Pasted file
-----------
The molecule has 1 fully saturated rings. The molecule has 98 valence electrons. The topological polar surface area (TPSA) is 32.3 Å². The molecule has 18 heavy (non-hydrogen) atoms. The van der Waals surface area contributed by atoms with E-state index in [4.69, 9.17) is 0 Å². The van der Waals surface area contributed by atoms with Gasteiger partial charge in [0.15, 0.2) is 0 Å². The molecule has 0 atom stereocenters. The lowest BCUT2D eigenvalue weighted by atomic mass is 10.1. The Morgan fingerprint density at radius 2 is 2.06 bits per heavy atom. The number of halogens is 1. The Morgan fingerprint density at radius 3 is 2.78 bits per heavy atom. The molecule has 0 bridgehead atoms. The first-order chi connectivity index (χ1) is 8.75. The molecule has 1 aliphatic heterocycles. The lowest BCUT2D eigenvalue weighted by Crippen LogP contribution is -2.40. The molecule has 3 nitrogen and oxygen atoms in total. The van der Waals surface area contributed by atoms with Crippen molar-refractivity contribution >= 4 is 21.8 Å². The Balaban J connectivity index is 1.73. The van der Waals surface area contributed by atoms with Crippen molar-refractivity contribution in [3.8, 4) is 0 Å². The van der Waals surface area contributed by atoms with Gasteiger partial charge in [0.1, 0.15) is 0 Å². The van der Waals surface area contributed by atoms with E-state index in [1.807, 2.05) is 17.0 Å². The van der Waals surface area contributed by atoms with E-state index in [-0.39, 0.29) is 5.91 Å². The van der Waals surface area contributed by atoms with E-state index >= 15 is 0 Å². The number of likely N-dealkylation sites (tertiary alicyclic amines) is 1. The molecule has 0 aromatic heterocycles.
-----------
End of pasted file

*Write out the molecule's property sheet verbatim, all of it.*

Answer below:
The molecule has 1 fully saturated rings. The molecule has 98 valence electrons. The topological polar surface area (TPSA) is 32.3 Å². The molecule has 18 heavy (non-hydrogen) atoms. The van der Waals surface area contributed by atoms with E-state index in [4.69, 9.17) is 0 Å². The van der Waals surface area contributed by atoms with Gasteiger partial charge in [0.15, 0.2) is 0 Å². The molecule has 0 atom stereocenters. The lowest BCUT2D eigenvalue weighted by atomic mass is 10.1. The Morgan fingerprint density at radius 2 is 2.06 bits per heavy atom. The number of halogens is 1. The Morgan fingerprint density at radius 3 is 2.78 bits per heavy atom. The molecule has 0 bridgehead atoms. The first-order chi connectivity index (χ1) is 8.75. The molecule has 1 aliphatic heterocycles. The lowest BCUT2D eigenvalue weighted by Crippen LogP contribution is -2.40. The molecule has 3 nitrogen and oxygen atoms in total. The van der Waals surface area contributed by atoms with Crippen molar-refractivity contribution >= 4 is 21.8 Å². The Balaban J connectivity index is 1.73. The van der Waals surface area contributed by atoms with Crippen molar-refractivity contribution in [3.8, 4) is 0 Å². The van der Waals surface area contributed by atoms with Gasteiger partial charge in [0.1, 0.15) is 0 Å². The van der Waals surface area contributed by atoms with E-state index in [1.807, 2.05) is 17.0 Å². The van der Waals surface area contributed by atoms with E-state index in [-0.39, 0.29) is 5.91 Å². The van der Waals surface area contributed by atoms with E-state index >= 15 is 0 Å². The number of likely N-dealkylation sites (tertiary alicyclic amines) is 1. The molecule has 0 aromatic heterocycles.